2. In a rather partisan attack against wacky conservatives who invoke conspiracies for political expediency, Hrafnkell Haraldsson points to a recent example of a rather common phenomenon in blogger circles (I’m guilty of it too to some extent): the failure to check the accuracy of somebody else’s information before you propagate it. In this particular case, a wingnut blogger refers readers to a site that purports to show an Executive Order, signed by Bill Clinton in 1994, that confers to the Federal Government the authority to do pretty much anything it wants to anybody it wants to, anytime it feels like it. This canard has a long history of circulating among conspiratoids and has been discredited quite thoroughly (by simply reading the actual Executive Order, which Haraldsson correctly reports you can find in about 20 seconds).

Although Haraldsson’s article is framed as an accusation against conservatives that they trump up insane fears for political reasons with utter disregard for, y’know, evidence or reality or anything, the substance of his point couldn’t demonstrate more clearly why Chancellor Cavanaugh’s point about faculty’s lack of added value is so silly.

Is there a wealth of fantastic information on the internet, available to anyone with a connection and a machine? You bet there is. But there’s also a wealth of unchecked, unvetted, detached-from-reality madness out there, and if nobody is having an organized, systematic conversation about how to tell the difference, not to mention what to do with that information even once you’ve decided it’s useful, then we’ve all but given up hope of any smarter, better–hell, let’s just say it: more ethical–exchanges of information and ideas, deliberations, calls to action, or anything else that more and better access to information is supposed to produce.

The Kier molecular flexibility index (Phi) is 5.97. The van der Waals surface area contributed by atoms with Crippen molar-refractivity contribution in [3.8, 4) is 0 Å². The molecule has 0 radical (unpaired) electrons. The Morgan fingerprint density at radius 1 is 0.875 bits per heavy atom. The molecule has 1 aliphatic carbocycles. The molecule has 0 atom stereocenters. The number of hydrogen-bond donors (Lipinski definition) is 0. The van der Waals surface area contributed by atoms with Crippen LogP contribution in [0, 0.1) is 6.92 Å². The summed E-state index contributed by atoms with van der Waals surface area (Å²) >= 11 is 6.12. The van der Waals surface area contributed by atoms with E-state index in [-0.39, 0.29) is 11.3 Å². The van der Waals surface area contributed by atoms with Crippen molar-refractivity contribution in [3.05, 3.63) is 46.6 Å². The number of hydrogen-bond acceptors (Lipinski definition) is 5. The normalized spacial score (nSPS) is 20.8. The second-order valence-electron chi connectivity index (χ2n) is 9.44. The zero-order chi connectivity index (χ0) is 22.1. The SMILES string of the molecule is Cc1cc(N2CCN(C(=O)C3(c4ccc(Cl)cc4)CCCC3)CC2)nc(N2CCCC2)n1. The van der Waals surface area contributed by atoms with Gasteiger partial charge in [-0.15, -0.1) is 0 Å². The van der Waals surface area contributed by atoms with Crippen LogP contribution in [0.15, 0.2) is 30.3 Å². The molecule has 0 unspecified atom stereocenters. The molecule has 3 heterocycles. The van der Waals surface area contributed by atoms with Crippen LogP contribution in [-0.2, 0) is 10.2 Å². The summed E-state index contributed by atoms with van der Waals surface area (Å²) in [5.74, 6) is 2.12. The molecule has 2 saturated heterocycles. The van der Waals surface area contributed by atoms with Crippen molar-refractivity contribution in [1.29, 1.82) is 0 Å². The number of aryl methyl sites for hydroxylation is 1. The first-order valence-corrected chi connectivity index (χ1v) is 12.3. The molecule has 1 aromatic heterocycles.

‘Accountability’ isn’t enough [some angry language]

August 1, 2011

Not a great day for those of us who spend many of our waking hours fighting against various aspects of neo-liberal hegemony.

It looks like sometime today, both houses of Congress will pass a bill to raise the nation’s debt ceiling; in that bill is also a radical realignment of our budgetary and social priorities, tilting our economic structure in more sharply towards the ultra wealthy. The poor, working, middle classes will wind up paying more for less, while the rich pay less for more AND suck up more of other people’s money for themselves. This outcome of the new policy is clear and well-documented.

What troubles me the most about it is that it will devastate working and living conditions the huge majority of the country. On that level, it’s a clear betrayal of all that’s good and right about our country.